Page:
Why It Works
- Soy sauce enhances the meatiness of turkey, giving the gravy an umami flavor boost.
- Browning the turkey trimmings in fat enhances their flavor.
- Using just enough flour to thicken the gravy, without making it stodgy, is key.
This simple recipe uses the trimmings from your turkey and a dash of umami-rich soy sauce to enhance the stock, forming a gravy that's intensely savory, with a texture that coats your turkey and mashed potatoes but doesn't feel heavy or starchy. Need a way to keep it hot? Read about our favorite ways to keep gravy warm without hogging a burner.
- Turkey neck, gizzards, and trimmings
- 1 tablespoon (15ml) vegetable oil
- 1 large onion, roughly chopped
- 1 large carrot, peeled and roughly chopped
- 2 ribs celery, roughly chopped
- 1 1/2 quarts (about 1.5L) homemade or store-bought low-sodium chicken stock, plus more as needed
- 1 teaspoon (5ml) soy sauce
- A few sprigs mixed herbs, such as fresh parsley, thyme, or rosemary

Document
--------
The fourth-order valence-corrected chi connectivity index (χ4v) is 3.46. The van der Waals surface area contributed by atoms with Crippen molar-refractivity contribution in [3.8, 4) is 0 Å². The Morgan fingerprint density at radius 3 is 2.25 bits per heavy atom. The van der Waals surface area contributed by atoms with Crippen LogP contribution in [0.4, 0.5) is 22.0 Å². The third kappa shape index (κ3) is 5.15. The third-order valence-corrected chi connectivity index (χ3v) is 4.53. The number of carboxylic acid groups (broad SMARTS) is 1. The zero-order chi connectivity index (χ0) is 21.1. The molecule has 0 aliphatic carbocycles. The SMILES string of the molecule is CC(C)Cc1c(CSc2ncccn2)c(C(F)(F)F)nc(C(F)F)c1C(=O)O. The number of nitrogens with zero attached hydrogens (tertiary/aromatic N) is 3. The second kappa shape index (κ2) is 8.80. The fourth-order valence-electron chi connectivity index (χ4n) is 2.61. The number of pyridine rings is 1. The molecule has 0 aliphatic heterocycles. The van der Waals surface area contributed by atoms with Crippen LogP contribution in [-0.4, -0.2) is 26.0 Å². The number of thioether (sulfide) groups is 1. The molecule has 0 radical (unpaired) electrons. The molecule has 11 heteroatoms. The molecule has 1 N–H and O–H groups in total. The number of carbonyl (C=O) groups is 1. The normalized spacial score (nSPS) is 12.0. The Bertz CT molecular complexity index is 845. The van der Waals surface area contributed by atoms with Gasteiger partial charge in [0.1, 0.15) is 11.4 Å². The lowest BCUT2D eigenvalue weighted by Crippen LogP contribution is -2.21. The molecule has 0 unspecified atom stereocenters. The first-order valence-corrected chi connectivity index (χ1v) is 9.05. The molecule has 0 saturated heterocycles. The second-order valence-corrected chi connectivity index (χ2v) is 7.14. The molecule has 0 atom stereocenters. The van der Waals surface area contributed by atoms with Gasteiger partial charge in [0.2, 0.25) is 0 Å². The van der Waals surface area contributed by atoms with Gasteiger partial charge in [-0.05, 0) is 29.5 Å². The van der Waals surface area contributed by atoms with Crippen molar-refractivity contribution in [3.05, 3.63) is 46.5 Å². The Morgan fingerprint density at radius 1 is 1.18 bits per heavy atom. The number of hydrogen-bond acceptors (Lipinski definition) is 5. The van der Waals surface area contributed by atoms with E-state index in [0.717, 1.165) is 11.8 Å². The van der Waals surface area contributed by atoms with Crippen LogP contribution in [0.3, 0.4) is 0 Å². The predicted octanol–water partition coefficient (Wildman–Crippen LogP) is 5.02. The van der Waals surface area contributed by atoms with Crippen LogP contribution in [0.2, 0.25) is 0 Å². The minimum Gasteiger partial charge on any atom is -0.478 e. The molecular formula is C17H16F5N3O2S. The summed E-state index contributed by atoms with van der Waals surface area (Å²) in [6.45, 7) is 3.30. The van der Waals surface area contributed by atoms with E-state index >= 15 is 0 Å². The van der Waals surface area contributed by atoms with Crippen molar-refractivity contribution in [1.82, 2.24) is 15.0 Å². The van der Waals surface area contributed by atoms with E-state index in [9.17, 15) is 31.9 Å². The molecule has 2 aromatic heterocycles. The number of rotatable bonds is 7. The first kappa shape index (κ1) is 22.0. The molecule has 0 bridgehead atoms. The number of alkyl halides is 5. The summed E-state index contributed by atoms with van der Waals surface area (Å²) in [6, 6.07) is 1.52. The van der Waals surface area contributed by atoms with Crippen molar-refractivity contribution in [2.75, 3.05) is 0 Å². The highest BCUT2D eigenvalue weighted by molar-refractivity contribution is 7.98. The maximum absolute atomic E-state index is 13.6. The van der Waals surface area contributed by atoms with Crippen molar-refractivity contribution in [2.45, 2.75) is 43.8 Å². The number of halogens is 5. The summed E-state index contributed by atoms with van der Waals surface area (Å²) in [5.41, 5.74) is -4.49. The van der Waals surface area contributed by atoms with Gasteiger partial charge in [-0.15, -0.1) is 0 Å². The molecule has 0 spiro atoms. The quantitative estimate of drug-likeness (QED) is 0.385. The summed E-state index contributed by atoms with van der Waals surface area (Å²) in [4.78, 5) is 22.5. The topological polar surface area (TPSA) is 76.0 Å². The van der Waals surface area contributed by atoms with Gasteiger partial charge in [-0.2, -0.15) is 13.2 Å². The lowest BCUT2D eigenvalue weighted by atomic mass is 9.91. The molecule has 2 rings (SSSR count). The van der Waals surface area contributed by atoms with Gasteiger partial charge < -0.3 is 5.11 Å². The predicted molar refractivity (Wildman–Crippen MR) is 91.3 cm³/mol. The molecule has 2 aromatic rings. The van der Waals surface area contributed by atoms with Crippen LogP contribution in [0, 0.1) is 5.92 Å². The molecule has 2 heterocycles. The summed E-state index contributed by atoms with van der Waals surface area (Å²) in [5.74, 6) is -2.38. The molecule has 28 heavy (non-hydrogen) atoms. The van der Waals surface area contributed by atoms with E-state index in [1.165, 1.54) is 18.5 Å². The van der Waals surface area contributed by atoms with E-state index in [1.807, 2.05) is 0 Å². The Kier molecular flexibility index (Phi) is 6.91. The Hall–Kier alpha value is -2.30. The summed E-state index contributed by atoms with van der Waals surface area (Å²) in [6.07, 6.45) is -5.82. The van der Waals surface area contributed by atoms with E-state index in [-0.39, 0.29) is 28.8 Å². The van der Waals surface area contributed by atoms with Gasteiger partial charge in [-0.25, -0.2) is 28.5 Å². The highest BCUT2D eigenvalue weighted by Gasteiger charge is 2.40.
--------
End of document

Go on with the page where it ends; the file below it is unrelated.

- 2 bay leaves
- 3 tablespoons (45g) butter
- 1/4 cup (1 1/2 ounces) flour
- Kosher salt and freshly ground black pepper
Chop reserved turkey neck, gizzards, and trimmings into 1-inch chunks with a cleaver. Heat oil in a medium saucepan over medium-high heat until shimmering. Add turkey parts, onion, carrot, and celery and cook, stirring occasionally, until well browned, about 10 minutes total. Add stock, soy sauce, herbs, and bay leaves. Bring to a boil, then reduce to a simmer. Simmer for 1 hour, then strain through a fine-mesh strainer. Add any drippings from the roast turkey, then skim off excess fat.
You should have a little over 1 quart of fortified stock; if not, add water or more chicken stock to equal 1 quart. Discard solids and set stock aside.
Melt butter in a medium saucepan over medium heat. Add flour and cook, stirring constantly, until golden brown, about 3 minutes. Whisking constantly, add fortified broth in a thin, steady stream. Bring to a boil, reduce to a simmer, and cook until thickened and reduced to about 3 cups. Season to taste with salt and pepper. Gravy can be made up to 5 days in advance and stored in the refrigerator.
Cleaver, fine-mesh strainer
Make-Ahead and Storage
You can store gravy in an airtight container in the refrigerator for up to five days. In most cases, it will reheat nicely, either in the microwave (make sure to stir every 30 seconds to one minute to heat it evenly and prevent a skin from forming) or in a saucepan over very gentle heat (stir or whisk often). If anything does go wrong, just remember that lumps can be fine-strained or blended out, and an overly thick gravy can be thinned with a little stock or water (an overly thin one, conversely, can be thickened by simmering briefly with a little extra cornstarch slurry).